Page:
From Pine View Farm

America’s Concentration Camps 0

Eugene Robinson:

If the secret prisons where U.S. agents interrogated “high-value” terrorism suspects with “alternative” techniques are so legitimate and legal, if they’re so fully consistent with American values and traditions, then why are they overseas?

That’s one thing the Decider didn’t tell us Wednesday in his forceful yet obfuscatory speech confirming the existence of the CIA prisons and announcing the transfer of 14 detainees to Guantanamo Bay, including boldface-name miscreants such as Khalid Sheik Mohammed, Ramzi Binalshibh and Abu Zubaida.


Since the president didn’t address this question, I’ll try. The only reason that makes any sense to me is that the Decider wanted to put his secret prisons beyond the reach of U.S. courts. I think the president and his lawyers knew from the beginning that detaining suspects indefinitely and wringing information out of them with methods that international agreements define as torture — “an alternative set of procedures” was the president’s delicate euphemism — wouldn’t amuse even the most law-and-order federal judge.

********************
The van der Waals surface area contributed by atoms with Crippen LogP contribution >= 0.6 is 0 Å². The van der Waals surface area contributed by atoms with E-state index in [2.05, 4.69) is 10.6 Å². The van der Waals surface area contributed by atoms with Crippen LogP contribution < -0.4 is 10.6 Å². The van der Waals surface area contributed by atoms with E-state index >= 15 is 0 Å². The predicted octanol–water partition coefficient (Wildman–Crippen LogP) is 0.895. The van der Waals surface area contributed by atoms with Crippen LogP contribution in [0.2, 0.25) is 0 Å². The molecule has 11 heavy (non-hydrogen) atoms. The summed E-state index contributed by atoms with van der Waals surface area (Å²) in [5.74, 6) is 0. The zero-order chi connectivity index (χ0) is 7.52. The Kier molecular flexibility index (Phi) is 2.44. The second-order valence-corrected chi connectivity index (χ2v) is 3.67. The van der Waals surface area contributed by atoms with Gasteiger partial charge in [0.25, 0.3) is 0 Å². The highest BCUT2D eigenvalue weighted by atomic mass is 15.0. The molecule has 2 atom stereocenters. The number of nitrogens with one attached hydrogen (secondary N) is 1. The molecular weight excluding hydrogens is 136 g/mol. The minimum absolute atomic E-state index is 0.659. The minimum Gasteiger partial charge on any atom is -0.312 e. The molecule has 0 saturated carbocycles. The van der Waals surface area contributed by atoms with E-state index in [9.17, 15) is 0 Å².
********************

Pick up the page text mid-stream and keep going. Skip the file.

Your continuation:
The full story of what has taken place at Guantanamo Bay and in the CIA’s overseas prisons will come out someday. But even with the little we know so far, I remain convinced that history will view these acts of arbitrary detention, extraordinary rendition and coercive interrogation with strong censure and deep shame. The president’s claim that “the United States does not torture” comes with an asterisk, since his definition of torture is as tortured as Bill Clinton’s definition of “is.”


No, an American “detained” by al-Qaeda wouldn’t enjoy a guarantee of due process. But we’re not al-Qaeda. I thought that was the whole point.

Oh, one more thing the president didn’t mention, for some reason: Those 14 most-wanted terrorists who were kept in the secret prisons? As far as we know, not a single one was captured in Iraq.


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